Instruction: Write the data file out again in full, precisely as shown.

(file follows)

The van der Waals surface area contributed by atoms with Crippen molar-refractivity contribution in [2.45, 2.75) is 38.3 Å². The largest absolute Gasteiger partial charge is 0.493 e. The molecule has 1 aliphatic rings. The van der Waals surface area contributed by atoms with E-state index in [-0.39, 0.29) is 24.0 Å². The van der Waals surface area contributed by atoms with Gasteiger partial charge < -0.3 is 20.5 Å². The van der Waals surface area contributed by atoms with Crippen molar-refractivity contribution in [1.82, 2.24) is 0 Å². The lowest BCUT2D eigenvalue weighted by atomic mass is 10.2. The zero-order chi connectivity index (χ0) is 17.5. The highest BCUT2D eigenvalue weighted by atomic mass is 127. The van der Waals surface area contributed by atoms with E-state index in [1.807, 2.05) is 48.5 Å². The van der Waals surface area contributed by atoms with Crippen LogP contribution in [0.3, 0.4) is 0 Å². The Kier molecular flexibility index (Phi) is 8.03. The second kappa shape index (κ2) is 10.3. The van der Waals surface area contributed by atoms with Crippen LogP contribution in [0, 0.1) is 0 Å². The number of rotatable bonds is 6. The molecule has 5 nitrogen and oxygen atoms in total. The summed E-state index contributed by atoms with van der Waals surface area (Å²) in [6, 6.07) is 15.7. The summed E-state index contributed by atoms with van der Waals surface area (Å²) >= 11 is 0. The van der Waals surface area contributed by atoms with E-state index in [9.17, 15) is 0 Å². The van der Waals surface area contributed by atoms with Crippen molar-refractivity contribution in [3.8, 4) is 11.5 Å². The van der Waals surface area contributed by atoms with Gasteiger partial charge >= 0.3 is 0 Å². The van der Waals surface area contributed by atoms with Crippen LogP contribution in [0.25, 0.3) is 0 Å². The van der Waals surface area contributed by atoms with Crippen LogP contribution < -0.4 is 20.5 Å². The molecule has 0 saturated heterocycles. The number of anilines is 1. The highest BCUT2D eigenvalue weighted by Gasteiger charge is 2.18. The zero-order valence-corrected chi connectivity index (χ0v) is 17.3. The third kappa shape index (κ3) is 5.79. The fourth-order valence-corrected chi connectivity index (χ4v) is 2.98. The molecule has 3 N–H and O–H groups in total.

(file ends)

The van der Waals surface area contributed by atoms with Crippen molar-refractivity contribution in [2.45, 2.75) is 38.3 Å². The largest absolute Gasteiger partial charge is 0.493 e. The molecule has 1 aliphatic rings. The van der Waals surface area contributed by atoms with E-state index in [-0.39, 0.29) is 24.0 Å². The van der Waals surface area contributed by atoms with Gasteiger partial charge < -0.3 is 20.5 Å². The van der Waals surface area contributed by atoms with Crippen molar-refractivity contribution in [1.82, 2.24) is 0 Å². The lowest BCUT2D eigenvalue weighted by atomic mass is 10.2. The zero-order chi connectivity index (χ0) is 17.5. The highest BCUT2D eigenvalue weighted by atomic mass is 127. The van der Waals surface area contributed by atoms with E-state index in [1.807, 2.05) is 48.5 Å². The van der Waals surface area contributed by atoms with Crippen LogP contribution in [0.3, 0.4) is 0 Å². The Kier molecular flexibility index (Phi) is 8.03. The second kappa shape index (κ2) is 10.3. The van der Waals surface area contributed by atoms with Crippen LogP contribution in [0, 0.1) is 0 Å². The number of rotatable bonds is 6. The molecule has 5 nitrogen and oxygen atoms in total. The summed E-state index contributed by atoms with van der Waals surface area (Å²) in [6, 6.07) is 15.7. The summed E-state index contributed by atoms with van der Waals surface area (Å²) >= 11 is 0. The van der Waals surface area contributed by atoms with E-state index in [9.17, 15) is 0 Å². The van der Waals surface area contributed by atoms with Crippen molar-refractivity contribution in [3.8, 4) is 11.5 Å². The van der Waals surface area contributed by atoms with Gasteiger partial charge >= 0.3 is 0 Å². The van der Waals surface area contributed by atoms with Crippen LogP contribution in [0.25, 0.3) is 0 Å². The van der Waals surface area contributed by atoms with Crippen LogP contribution < -0.4 is 20.5 Å². The molecule has 0 saturated heterocycles. The number of anilines is 1. The highest BCUT2D eigenvalue weighted by Gasteiger charge is 2.18. The zero-order valence-corrected chi connectivity index (χ0v) is 17.3. The third kappa shape index (κ3) is 5.79. The fourth-order valence-corrected chi connectivity index (χ4v) is 2.98. The molecule has 3 N–H and O–H groups in total.